Neil Gaiman is a master of complex allegory, as shown by his Sandman comics. These books are designed to be an elaborate allegory for all human stories — “a story about stories,” as Gaiman puts it. At various points in the series, we see allegorical representations of various religions, historical figures, philosophical ideas, and even pop-culture icons. In the first book, a magician attempts to gain immortality by capturing Death in a magical cage – but he accidentally captures Death’s brother, Dream. Dream comes from a mystical realm in which legends and myths are real, and after his capture he struggles to get back to that realm before it falls into chaos. This is a complex allegory for the relationship between death, dreaming, and human mythology.
If Miller took unknowing liberties with the facts of his own era, he also played fast and loose with the historical record. The general outline of events in The Crucible corresponds to what happened in Salem of 1692, but Miller’s characters are often composites. Furthermore, his central plot device—the affair between Abigail Williams and John Proctor—has no grounding in fact (Proctor was over sixty at the time of the trials, while Abigail was only eleven). Thus, Miller’s decision to set sexual jealousy at the root of the hysteria constitutes a dramatic contrivance.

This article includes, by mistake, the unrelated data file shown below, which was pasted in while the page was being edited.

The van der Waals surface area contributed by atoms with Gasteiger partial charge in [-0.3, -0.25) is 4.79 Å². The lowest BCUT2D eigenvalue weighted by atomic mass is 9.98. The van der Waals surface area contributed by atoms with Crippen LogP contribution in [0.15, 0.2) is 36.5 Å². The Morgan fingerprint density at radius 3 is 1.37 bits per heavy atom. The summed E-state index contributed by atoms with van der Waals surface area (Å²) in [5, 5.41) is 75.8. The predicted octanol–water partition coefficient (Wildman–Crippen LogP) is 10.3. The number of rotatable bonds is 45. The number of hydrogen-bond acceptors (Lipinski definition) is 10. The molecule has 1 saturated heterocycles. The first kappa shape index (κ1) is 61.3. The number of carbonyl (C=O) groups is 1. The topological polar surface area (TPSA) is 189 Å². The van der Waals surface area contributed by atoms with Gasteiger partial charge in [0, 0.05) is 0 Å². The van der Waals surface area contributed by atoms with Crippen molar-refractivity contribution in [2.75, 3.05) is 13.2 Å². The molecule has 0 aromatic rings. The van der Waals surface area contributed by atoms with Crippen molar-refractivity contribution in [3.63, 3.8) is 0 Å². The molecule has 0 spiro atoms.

This is a lecture course presented at the University of Freiburg
during summer semester 1942. The course is split into three parts.
First Heidegger looks for metaphysics in "The Ister",
then he returns to a passage of Sophocles' Antigone he had used,
more briefly, in a 1935 course, Introduction to Metaphysics .
Finally he examines more of "The Ister". Hölderlin's
poems have been translated especially for this book, to help
understand Heidegger's interpretation of the German.